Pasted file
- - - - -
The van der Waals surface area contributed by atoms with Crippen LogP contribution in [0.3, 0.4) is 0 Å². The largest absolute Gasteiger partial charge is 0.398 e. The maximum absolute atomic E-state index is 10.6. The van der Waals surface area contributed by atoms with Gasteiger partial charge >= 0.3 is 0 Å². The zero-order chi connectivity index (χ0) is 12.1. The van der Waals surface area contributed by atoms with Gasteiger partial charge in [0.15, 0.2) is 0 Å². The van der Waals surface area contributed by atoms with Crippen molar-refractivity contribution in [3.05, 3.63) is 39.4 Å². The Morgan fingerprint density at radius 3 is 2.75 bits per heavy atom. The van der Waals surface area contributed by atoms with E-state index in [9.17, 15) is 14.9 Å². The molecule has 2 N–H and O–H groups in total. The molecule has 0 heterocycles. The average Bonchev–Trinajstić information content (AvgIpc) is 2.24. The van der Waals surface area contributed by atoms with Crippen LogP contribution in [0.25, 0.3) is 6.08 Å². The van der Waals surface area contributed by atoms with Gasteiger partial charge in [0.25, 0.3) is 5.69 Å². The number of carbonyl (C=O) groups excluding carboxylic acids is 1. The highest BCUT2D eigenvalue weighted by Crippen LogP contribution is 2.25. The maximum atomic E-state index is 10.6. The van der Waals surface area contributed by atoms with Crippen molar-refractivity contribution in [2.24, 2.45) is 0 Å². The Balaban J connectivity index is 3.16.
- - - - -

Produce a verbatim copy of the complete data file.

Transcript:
The van der Waals surface area contributed by atoms with Crippen LogP contribution in [0.3, 0.4) is 0 Å². The largest absolute Gasteiger partial charge is 0.398 e. The maximum absolute atomic E-state index is 10.6. The van der Waals surface area contributed by atoms with Gasteiger partial charge >= 0.3 is 0 Å². The zero-order chi connectivity index (χ0) is 12.1. The van der Waals surface area contributed by atoms with Gasteiger partial charge in [0.15, 0.2) is 0 Å². The van der Waals surface area contributed by atoms with Crippen molar-refractivity contribution in [3.05, 3.63) is 39.4 Å². The Morgan fingerprint density at radius 3 is 2.75 bits per heavy atom. The van der Waals surface area contributed by atoms with E-state index in [9.17, 15) is 14.9 Å². The molecule has 2 N–H and O–H groups in total. The molecule has 0 heterocycles. The average Bonchev–Trinajstić information content (AvgIpc) is 2.24. The van der Waals surface area contributed by atoms with Crippen LogP contribution in [0.25, 0.3) is 6.08 Å². The van der Waals surface area contributed by atoms with Gasteiger partial charge in [0.25, 0.3) is 5.69 Å². The number of carbonyl (C=O) groups excluding carboxylic acids is 1. The highest BCUT2D eigenvalue weighted by Crippen LogP contribution is 2.25. The maximum atomic E-state index is 10.6. The van der Waals surface area contributed by atoms with Crippen molar-refractivity contribution in [2.24, 2.45) is 0 Å². The Balaban J connectivity index is 3.16.